Summary : When a child has a "bad speech day" at school, his father gives him a new perspective on his stuttering.
Summary : “Brimming with hard realities about the choices we make, the friendships we keep, and the unlikely allies we find along the way, this affecting novel helps to fill the gaping hole left by Walter Dean Myers’s passing.” —Booklist “A taut, haunting tragedy.” —Kirkus Reviews One young man searches for a place to call home in this gut-wrenching, honest novel from New York Times bestselling author Wes Moore and cowriter Shawn Goodman. Elijah Thomas knows one thing better than anyone around him: basketball. But when a sinister street gang, Blood Street Nation, wants him and his team members to wear the Nation’s colors in the next big tournament, Elijah’s love of the game is soon thrown into jeopardy. The boys gather their courage and take a stand against the gang, but at a terrible cost. Now Elijah must struggle to balance hope and fear, revenge and forgiveness, to save his neighborhood. For help, he turns to the most unlikely of friends: Banks, a gruff ex–military man, and his beautiful and ambitious daughter. Together, the three work on a plan to destroy Blood Street and rebuild the community they all call home. This Way Home is a story about reclamation. It’s about taking a stand for what matters most, and the discovery that, in the end, hope, love, and courage are our most powerful weapons. From the Hardcover edition.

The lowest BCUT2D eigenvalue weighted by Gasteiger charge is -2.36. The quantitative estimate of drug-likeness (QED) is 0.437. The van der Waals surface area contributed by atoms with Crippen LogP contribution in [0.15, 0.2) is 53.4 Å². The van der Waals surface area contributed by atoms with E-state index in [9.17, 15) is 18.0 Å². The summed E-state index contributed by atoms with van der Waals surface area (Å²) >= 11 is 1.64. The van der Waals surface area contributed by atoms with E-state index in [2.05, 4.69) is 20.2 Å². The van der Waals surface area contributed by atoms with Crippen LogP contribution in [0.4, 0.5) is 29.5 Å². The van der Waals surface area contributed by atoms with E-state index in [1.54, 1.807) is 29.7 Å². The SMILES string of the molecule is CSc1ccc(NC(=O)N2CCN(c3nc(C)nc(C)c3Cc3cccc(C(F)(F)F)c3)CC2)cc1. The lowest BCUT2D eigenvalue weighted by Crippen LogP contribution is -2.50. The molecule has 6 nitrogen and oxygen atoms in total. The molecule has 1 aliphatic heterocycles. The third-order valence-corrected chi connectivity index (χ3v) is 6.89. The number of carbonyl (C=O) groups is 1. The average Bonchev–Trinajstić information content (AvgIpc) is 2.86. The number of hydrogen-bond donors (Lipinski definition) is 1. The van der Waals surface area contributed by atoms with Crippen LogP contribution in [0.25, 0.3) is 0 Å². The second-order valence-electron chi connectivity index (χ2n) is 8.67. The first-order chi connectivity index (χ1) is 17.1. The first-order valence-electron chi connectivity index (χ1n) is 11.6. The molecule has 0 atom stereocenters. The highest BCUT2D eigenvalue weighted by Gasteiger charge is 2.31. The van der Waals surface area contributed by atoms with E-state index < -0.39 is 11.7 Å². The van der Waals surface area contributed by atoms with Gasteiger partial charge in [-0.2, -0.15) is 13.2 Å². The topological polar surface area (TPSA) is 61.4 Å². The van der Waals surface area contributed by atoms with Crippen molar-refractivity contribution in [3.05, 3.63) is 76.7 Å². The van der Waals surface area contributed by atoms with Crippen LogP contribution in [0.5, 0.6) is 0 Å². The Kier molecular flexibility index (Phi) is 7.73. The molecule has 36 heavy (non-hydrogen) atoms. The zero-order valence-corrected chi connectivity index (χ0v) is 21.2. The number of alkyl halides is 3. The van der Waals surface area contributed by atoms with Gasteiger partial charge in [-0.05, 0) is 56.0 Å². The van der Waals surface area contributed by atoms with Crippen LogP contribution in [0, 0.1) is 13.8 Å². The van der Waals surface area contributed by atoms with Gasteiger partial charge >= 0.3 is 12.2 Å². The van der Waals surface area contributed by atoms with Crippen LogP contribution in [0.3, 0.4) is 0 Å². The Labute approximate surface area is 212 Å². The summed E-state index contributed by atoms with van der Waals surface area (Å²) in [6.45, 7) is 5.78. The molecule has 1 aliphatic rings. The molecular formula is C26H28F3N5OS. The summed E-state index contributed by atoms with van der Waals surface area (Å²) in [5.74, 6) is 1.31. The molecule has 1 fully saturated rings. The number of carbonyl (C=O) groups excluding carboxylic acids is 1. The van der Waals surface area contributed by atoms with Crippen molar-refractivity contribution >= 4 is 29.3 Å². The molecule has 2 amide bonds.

Summary : New York Times Bestseller A memoir of redemption, reform, and second chances amidst America's mass incarceration epidemic. Shaka Senghor was raised in a middle class neighborhood on Detroit’s east side during the height of the 1980s crack epidemic. An honor roll student and a natural leader, he dreamed of becoming a doctor—but at age 11, his parents' marriage began to unravel, and the beatings from his mother worsened, sending him on a downward spiral that saw him run away from home, turn to drug dealing to survive, and end up in prison for murder at the age of 19, fuming with anger and despair. Writing My Wrongs is the story of what came next. During his nineteen-year incarceration, seven of which were spent in solitary confinement, Senghor discovered literature, meditation, self-examination, and the kindness of others—tools he used to confront the demons of his past, forgive the people who hurt him, and begin atoning for the wrongs he had committed. Upon his release at age thirty-eight, Senghor became an activist and mentor to young men and women facing circumstances like his. His work in the community and the courage to share his story led him to fellowships at the MIT Media Lab and the Kellogg Foundation and invitations to speak at events like TED and the Aspen Ideas Festival. In equal turns, Writing My Wrongs is a page-turning portrait of life in the shadow of poverty, violence, and fear; an unforgettable story of redemption, reminding us that our worst deeds don’t define us; and a compelling witness to our country’s need for rethinking its approach to crime, prison, and the men and women sent there. — Oprah's Super Soul 100 Member